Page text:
Object-Based Learning

Object-Based Learning

Kim Gough
Kim Gough

Kim GoughLearning Program Developer

How did you get started working in museums?
I had just finished university and moved back home, when a friend of mine asked if I could help with a special event at the historic site where she worked. I volunteered for the special event and I was hooked. I kept on volunteering there, and that summer I was hired. I ended up working as a costumed interpreter for five years.

What do you do as a learning program developer?
The main job of someone who works in museum education is to be curious and to foster that curiosity in others. I work on creating special events, workshops, gallery programs and outreach programs for people to engage more with the Royal BC Museum, its research, collections and stories. As I am not a topic specialist, I spend a lot of time learning about history, natural history and different subjects related to our feature exhibitions. To help me learn, I visit the museum galleries, look at objects, read and, talk to curators and other museum staff, volunteers and visitors.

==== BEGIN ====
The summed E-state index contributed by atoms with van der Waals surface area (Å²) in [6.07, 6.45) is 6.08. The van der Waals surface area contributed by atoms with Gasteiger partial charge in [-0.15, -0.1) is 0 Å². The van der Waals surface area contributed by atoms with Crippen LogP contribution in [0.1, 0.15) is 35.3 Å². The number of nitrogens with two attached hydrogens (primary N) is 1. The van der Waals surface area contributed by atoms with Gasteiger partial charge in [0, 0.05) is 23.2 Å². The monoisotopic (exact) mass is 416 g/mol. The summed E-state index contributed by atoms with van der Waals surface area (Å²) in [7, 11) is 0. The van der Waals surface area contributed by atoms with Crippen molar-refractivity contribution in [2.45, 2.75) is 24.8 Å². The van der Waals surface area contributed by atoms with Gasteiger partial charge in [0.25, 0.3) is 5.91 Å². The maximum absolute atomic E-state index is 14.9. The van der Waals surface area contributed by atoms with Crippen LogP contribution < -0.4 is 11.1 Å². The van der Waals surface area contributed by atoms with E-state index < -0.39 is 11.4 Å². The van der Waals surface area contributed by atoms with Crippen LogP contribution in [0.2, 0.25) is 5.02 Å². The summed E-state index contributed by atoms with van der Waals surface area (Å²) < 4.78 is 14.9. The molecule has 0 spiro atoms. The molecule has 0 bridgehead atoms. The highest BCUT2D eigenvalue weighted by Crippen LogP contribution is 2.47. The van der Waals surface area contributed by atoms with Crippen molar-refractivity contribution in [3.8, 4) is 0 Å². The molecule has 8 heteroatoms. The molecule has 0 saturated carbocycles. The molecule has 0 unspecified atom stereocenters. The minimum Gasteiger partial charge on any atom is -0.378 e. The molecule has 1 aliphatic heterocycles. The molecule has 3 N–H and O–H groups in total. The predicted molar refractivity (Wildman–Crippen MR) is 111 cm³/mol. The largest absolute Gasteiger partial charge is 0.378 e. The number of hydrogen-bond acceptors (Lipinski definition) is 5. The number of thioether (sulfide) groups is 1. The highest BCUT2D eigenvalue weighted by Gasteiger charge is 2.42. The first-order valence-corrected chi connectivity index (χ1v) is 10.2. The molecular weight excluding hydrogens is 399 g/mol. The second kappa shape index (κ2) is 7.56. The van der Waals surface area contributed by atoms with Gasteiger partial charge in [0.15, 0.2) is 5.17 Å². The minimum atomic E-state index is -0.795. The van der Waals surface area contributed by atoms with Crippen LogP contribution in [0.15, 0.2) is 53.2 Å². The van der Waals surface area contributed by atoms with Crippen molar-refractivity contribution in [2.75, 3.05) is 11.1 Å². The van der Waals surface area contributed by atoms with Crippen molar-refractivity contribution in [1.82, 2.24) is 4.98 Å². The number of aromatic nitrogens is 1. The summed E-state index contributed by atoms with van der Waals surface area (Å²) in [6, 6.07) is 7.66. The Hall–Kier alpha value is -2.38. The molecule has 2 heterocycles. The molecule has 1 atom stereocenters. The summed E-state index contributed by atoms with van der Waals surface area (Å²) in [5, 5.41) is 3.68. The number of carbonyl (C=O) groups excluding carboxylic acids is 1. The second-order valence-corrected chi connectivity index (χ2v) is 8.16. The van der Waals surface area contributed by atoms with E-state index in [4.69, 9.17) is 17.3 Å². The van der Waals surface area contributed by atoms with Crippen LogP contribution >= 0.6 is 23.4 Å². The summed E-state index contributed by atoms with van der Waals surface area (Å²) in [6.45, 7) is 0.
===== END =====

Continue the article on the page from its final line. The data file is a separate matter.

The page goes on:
What do you like about working with objects?
What I like most about working with objects is how they grab people’s attention. It doesn’t matter if it is a group of school children or seniors, if you bring out an object and let them handle and discover it, the time just flies by.

Stories by or about this person

Watch seniors engage with mystery objects from a Royal BC Museum outreach kit. Object-based learning stimulates thinking and the opportunity to spend time sociably with others.

Learning Program Developer Kim Gough describes a hands-on, inquiry-based activity with objects that can be adapted for any classroom.